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The Publishing FAQ

Making A Game Is The Easy Part

Originally written: February, 2006. Most recent update: September, 2011

Note: Up until now, these articles have always been monthly. But no longer. From this point forward, new articles will be written as I perceive the need. My IGDA column, The Games Game, will continue as a monthly feature as long as the IGDA permits me to keep on keepin' on. And you're always welcome to email me your questions and comments. All questions and responses are posted on the Game Design Q&A bulletin board.

Disclaimer. I have not done the thing you are trying to do. I've never created an electronic game by coding it independently myself. But I have produced dozens of electronic games, and designed a few as well. I've worked in game publishing companies, development companies, and even toy development companies, for many many years. So I do know a thing or two about this topic. But like I say, you're trying to go somewhere I haven't gone myself. More power to you. Don't get discouraged by the next several paragraphs - at the end of this article I offer some new ideas that should help you look at your creation from an entirely different light than you've probably got shining on it now.

Whether you've created a video game, a computer game, or a mobile game, or even a board game or a card game, making the game itself is the easy part.

So many people ask, "I made a game, now how do I get it published, manufactured, marketed, and distributed?" As I write this, the subject of publishing your brainchild (with the end goal being to make money from it) has come up no less than three times in the past week.

No matter how hard it was to create the game, if you intend to try to make money from it, get prepared now for learning a whole new set of skills. And prepare yourself for even harder work than what it took you to make that game.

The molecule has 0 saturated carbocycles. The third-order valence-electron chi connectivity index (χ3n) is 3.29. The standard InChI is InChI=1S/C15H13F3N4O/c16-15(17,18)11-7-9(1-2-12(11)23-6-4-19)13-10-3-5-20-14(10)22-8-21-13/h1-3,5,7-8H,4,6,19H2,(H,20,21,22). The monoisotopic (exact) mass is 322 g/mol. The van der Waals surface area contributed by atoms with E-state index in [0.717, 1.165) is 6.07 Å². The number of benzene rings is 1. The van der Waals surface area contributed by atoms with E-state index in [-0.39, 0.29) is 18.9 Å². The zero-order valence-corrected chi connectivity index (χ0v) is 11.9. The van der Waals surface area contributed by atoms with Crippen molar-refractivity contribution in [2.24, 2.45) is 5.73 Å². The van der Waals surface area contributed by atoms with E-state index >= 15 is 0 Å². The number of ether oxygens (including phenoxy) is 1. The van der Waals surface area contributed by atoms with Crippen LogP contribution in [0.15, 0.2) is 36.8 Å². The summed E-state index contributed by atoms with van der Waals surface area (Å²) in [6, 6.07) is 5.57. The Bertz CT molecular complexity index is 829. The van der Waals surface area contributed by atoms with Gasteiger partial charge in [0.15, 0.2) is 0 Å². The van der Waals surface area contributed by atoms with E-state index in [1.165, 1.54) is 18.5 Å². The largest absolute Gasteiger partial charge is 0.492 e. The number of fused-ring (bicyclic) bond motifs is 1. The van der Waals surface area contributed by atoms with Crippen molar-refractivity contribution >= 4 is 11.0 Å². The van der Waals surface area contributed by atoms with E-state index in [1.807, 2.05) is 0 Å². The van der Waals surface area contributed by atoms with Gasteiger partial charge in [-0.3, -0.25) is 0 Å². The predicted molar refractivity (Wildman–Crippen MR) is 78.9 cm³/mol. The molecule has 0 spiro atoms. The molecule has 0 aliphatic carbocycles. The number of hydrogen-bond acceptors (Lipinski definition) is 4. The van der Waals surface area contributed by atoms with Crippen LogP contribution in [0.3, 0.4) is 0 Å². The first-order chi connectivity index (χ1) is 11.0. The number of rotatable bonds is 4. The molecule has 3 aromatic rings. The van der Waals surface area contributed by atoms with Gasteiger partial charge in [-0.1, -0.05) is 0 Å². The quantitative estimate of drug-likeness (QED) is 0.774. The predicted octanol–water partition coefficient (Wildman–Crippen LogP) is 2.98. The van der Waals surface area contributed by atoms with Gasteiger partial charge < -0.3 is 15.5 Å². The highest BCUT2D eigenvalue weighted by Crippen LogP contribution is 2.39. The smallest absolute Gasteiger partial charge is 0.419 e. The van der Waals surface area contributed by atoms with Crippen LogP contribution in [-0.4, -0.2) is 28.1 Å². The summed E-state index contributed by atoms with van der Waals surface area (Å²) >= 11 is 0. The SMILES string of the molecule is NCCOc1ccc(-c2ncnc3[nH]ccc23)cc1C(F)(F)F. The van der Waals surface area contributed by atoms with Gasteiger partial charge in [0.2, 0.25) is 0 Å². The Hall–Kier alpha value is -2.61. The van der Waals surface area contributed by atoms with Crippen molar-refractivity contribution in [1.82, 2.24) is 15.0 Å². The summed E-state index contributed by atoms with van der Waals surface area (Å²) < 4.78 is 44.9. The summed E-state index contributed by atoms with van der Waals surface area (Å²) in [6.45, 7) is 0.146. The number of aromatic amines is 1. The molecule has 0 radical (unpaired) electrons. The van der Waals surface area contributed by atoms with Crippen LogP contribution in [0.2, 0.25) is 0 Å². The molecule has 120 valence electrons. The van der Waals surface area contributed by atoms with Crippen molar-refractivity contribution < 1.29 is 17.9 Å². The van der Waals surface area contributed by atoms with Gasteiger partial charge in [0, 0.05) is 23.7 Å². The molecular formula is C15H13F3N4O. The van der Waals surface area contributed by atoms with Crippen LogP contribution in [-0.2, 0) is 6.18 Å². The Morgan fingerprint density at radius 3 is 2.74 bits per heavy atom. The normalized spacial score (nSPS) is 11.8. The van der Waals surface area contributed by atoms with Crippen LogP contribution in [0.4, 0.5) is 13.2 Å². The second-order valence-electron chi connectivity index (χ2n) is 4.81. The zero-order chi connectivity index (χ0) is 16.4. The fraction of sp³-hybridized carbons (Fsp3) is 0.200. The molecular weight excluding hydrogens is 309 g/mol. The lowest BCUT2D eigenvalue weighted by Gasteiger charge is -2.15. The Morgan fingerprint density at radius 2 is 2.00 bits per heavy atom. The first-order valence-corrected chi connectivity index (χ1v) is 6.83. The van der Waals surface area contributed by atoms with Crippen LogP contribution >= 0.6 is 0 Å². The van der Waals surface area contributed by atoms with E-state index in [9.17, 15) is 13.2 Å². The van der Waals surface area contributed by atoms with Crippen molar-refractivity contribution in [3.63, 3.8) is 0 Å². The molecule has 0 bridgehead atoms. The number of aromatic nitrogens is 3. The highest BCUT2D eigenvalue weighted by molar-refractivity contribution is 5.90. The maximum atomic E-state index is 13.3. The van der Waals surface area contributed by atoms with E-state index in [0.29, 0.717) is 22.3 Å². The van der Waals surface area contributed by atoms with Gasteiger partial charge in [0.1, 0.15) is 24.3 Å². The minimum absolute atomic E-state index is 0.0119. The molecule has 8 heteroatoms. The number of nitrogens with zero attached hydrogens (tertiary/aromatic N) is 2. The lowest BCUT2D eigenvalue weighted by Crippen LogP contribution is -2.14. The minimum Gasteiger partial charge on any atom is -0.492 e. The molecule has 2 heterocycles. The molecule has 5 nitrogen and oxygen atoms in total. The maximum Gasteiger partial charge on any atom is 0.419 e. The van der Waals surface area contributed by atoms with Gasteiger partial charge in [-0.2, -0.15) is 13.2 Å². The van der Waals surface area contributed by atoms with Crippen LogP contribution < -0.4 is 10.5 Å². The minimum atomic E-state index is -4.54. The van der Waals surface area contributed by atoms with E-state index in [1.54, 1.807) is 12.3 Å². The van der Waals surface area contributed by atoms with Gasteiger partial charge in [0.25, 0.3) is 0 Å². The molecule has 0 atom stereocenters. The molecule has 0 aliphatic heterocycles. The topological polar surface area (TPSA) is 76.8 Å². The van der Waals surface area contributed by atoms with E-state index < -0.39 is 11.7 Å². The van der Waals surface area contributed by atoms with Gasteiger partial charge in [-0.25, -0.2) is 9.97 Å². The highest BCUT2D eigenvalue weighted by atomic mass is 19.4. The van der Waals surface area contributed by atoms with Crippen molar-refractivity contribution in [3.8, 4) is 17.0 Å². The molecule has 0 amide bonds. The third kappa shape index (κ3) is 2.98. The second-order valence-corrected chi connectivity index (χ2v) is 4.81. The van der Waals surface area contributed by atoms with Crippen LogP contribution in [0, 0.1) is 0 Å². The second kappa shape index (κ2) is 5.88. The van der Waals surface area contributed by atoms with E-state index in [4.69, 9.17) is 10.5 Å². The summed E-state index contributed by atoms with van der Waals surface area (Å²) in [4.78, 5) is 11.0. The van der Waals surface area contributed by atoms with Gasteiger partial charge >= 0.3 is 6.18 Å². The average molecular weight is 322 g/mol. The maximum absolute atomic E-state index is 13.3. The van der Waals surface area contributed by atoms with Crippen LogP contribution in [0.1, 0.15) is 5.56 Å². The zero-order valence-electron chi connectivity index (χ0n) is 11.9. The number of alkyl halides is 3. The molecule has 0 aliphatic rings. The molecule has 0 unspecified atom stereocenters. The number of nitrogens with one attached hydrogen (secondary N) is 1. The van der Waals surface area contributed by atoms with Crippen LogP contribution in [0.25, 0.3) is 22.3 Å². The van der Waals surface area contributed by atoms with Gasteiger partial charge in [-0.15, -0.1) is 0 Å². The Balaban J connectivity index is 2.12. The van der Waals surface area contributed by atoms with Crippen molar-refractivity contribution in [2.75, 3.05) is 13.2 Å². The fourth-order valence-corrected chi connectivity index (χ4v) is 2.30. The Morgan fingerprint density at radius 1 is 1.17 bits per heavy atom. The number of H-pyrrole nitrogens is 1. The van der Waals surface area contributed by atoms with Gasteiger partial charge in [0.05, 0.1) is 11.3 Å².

I discussed the publishing options for non-electronic games in article 20. Most of them, anyway. Paper games, games that the end user (the customer) can print on their home computer system and assemble themselves, can be published as PDFs on the 'web. And that model wasn't discussed in article 20. I'll go into that a little bit below. But before I forget, I just discovered another GREAT article, "So you've invented a board game. Now what?" It's at (thanks to a guy who decided to go with an abstract moniker rather than a real name).

But for the most part this article examines the typical schemes that the creator of an independent electronic game (video, computer, web, or mobile) usually considers - and some that they don't.

The publishing problem varies depending on the platform you create your game for. (Don't know what a "platform" is, in the context of games? Use the Game Biz Glossary, article 28, to look up any terms in this article that are new to you.)

So first let's look at some different platforms, and their concomitant different possible publishing models.

1. Video game (console, including Game Boy & PSP) or large PC game (large enough to require a DVD or one or more CDs)

2. Small PC game (of downloadable size) - or web game (playable in a browser)


4. Mobile game (game for cell phones)

5. Paper games, as downloadable PDFs.

So those are the typical solutions you've probably already thought of - and maybe some you hadn't. Let's look at each of those for a moment, then I'll finish by offering even better ideas.